How can I find help?
If you are concerned your child may be using drugs or alcohol, a good place to start is with your child’s doctor or school staff like Student Assistance Professionals (SAP), school-based clinicians, or guidance counselors. When choosing treatment for your child, ask for a treatment provider who specializes in treating youth.
What are Substance Free and Recovery Resources for youth?
Taking part in substance-free activities can help prevent youth substance use and support youth recovery. These activities can include youth mentoring programs, Boys and Girls Clubs, teen and community recreation centers, school sports, groups and activities, summer and school vacation camps, and adolescent support provided through faith-based organizations. Prevention and recovery services can be found through school health staff or your child’s doctor. Your local mental health and substance use disorder treatment agency may have resources for you as well. Some Recovery or Turning Point Centers have programing specifically for youth, such as Alateen.
Many programs use medications to help in the treatment process. Although no medications cure dependence on drugs or alcohol, they can help people prevent relapse and can be lifesaving.
Medication is the primary focus of some programs, such as the medication-assisted opioid treatment programs (OTPs) or “hubs” in Vermont. Methadone is a medication that prevents opioid withdrawal symptoms for about 24 hours, so the person must take it daily. Taken as directed, it does not make a person high but allows him or her to function normally. In fact, methadone blocks the “high” a person gets from an opioid drug.
Some people stay on medication assisted treatment for a very short period of time, as determined by the person and the doctor. Others stay on medication for long periods of time or for life. This is called medication maintenance treatment.
People who receive this treatment often have good jobs and lead happy, productive lives.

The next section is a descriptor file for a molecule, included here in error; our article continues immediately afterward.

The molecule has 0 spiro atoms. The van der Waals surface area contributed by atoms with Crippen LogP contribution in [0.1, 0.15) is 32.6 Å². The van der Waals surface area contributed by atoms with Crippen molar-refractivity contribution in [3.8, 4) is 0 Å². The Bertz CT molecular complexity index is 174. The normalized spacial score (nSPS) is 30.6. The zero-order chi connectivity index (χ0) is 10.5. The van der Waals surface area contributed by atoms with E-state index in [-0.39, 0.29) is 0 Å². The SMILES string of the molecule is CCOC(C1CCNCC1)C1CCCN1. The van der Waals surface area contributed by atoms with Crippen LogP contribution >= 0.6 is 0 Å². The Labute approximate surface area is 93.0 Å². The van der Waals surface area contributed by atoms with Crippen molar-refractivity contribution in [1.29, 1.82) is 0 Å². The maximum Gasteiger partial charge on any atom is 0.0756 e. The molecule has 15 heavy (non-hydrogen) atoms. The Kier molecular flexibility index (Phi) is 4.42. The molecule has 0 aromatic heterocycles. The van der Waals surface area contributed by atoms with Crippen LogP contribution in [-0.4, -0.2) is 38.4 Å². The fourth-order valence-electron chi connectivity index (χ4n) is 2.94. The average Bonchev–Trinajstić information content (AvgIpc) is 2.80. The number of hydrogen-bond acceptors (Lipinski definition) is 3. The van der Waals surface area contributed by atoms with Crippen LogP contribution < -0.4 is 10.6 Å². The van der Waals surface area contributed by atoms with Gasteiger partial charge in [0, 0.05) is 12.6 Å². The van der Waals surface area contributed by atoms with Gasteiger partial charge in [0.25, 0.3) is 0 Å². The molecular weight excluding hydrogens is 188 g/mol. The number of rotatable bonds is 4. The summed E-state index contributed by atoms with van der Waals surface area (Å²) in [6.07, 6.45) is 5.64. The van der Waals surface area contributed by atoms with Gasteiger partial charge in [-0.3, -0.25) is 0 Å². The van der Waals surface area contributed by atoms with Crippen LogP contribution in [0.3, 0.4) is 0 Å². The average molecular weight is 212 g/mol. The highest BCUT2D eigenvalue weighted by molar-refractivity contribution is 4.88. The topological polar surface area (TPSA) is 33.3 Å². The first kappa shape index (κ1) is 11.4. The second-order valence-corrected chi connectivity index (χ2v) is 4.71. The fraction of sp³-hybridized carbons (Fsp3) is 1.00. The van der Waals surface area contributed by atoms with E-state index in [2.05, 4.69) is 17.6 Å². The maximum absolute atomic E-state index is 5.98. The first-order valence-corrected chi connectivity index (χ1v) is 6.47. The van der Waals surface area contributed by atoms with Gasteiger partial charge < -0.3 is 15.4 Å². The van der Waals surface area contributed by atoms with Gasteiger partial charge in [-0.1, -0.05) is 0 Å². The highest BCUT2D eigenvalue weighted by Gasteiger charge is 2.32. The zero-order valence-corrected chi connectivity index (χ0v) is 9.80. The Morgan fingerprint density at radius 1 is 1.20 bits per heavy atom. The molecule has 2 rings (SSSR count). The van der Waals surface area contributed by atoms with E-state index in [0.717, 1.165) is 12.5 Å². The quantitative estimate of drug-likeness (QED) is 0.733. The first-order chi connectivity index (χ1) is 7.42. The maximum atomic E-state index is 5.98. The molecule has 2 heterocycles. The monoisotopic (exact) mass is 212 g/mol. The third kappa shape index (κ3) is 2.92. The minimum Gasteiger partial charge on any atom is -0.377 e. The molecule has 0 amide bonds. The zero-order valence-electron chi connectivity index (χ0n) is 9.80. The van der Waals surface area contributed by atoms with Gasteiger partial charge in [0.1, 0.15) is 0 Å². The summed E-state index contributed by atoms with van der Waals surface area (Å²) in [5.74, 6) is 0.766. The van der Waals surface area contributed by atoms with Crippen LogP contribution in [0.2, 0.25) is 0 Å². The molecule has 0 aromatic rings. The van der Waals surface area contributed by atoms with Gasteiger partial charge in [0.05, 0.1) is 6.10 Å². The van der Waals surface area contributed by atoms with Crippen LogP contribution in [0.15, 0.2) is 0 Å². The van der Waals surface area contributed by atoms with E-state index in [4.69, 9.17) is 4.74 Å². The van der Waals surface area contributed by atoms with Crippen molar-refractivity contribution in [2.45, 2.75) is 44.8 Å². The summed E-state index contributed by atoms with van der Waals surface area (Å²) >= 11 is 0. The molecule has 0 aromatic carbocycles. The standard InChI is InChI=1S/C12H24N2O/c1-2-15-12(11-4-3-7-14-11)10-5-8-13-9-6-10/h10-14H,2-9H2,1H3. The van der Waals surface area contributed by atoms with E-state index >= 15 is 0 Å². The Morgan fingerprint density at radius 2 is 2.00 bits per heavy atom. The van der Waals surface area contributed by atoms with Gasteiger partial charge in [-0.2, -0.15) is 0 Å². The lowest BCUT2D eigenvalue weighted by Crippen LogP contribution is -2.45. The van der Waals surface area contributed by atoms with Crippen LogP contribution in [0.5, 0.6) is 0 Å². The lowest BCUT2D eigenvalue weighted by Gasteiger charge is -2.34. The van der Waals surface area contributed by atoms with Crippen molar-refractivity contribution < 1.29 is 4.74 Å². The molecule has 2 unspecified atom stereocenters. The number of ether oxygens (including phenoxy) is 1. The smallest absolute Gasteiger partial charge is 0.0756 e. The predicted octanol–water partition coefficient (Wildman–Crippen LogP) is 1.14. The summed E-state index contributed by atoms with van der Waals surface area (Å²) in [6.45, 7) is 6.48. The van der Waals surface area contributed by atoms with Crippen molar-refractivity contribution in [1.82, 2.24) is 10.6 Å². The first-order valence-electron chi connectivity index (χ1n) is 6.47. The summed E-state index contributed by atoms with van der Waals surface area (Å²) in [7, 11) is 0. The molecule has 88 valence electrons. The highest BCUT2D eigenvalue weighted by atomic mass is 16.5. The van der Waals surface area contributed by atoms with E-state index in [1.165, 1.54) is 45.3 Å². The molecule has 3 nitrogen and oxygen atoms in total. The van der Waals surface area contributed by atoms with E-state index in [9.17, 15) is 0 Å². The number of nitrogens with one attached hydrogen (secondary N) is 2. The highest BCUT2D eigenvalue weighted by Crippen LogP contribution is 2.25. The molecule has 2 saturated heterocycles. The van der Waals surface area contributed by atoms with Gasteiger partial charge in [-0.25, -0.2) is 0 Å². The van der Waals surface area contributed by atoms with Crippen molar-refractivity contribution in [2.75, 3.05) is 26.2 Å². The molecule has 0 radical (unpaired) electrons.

If your family member is taking medications for HIV infection or AIDS or for any other medical condition, it is important that medical staff members know exactly what he or she is taking. Mixing some medications with methadone or buprenorphine may mean that your family member will need special medical supervision or changes in medication dosage.
Buprenorphine is another medication that may be used to treat opioid dependence and is sometimes used by OTPs. Buprenorphine was approved for treatment by primary care doctors in their offices. A doctor treating a patient with buprenorphine generally will provide or refer the patient for counseling, also.
Treatment for Mental Health Conditions
Many people with a substance use conditions also have mental health conditions such as depression, anxiety, or post-traumatic stress disorder. Treating both the substance use and mental health conditions increases the chances that the person will recover and lead a life that reflects their individual goals and values. The program may provide mental health care, or it may refer a person to other sites for this care. Mental health care can include the use of medications.
Substance use conditions affect every part of a person’s life. For that reason, treatment must touch every part of a person’s life as well.
Treatment is more than helping someone stop drinking alcohol or using drugs. It means creating a healthier lifestyle, developing new and positive coping strategies, and connecting with a new and sober support system. Research shows that with treatment, positive influences, and a healthy lifestyle, recovery is absolutely attainable.